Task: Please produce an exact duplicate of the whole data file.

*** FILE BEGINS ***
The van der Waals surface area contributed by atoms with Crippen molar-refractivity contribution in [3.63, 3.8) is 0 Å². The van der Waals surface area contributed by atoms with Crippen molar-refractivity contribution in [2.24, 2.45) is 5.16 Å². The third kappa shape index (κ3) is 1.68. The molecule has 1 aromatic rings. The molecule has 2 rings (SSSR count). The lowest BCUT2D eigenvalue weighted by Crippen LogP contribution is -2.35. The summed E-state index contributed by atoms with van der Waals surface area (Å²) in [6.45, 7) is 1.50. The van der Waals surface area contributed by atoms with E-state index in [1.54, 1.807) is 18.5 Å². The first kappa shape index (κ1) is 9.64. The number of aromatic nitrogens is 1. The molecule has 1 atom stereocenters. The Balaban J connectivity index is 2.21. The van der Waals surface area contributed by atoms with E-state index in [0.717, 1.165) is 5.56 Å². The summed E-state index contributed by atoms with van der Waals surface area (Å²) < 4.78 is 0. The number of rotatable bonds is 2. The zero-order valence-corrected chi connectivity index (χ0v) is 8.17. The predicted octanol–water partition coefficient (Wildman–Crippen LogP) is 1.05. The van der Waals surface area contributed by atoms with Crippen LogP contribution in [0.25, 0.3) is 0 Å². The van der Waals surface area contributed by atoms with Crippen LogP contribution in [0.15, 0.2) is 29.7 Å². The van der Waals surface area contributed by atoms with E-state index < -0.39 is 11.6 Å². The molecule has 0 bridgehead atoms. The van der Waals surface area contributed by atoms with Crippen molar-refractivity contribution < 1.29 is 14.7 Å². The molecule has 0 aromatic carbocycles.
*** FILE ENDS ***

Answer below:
The van der Waals surface area contributed by atoms with Crippen molar-refractivity contribution in [3.63, 3.8) is 0 Å². The van der Waals surface area contributed by atoms with Crippen molar-refractivity contribution in [2.24, 2.45) is 5.16 Å². The third kappa shape index (κ3) is 1.68. The molecule has 1 aromatic rings. The molecule has 2 rings (SSSR count). The lowest BCUT2D eigenvalue weighted by Crippen LogP contribution is -2.35. The summed E-state index contributed by atoms with van der Waals surface area (Å²) in [6.45, 7) is 1.50. The van der Waals surface area contributed by atoms with E-state index in [1.54, 1.807) is 18.5 Å². The first kappa shape index (κ1) is 9.64. The number of aromatic nitrogens is 1. The molecule has 1 atom stereocenters. The Balaban J connectivity index is 2.21. The van der Waals surface area contributed by atoms with E-state index in [0.717, 1.165) is 5.56 Å². The summed E-state index contributed by atoms with van der Waals surface area (Å²) < 4.78 is 0. The number of rotatable bonds is 2. The zero-order valence-corrected chi connectivity index (χ0v) is 8.17. The predicted octanol–water partition coefficient (Wildman–Crippen LogP) is 1.05. The van der Waals surface area contributed by atoms with Crippen LogP contribution in [0.25, 0.3) is 0 Å². The van der Waals surface area contributed by atoms with Crippen LogP contribution in [0.15, 0.2) is 29.7 Å². The van der Waals surface area contributed by atoms with E-state index < -0.39 is 11.6 Å². The molecule has 0 bridgehead atoms. The van der Waals surface area contributed by atoms with Crippen molar-refractivity contribution < 1.29 is 14.7 Å². The molecule has 0 aromatic carbocycles.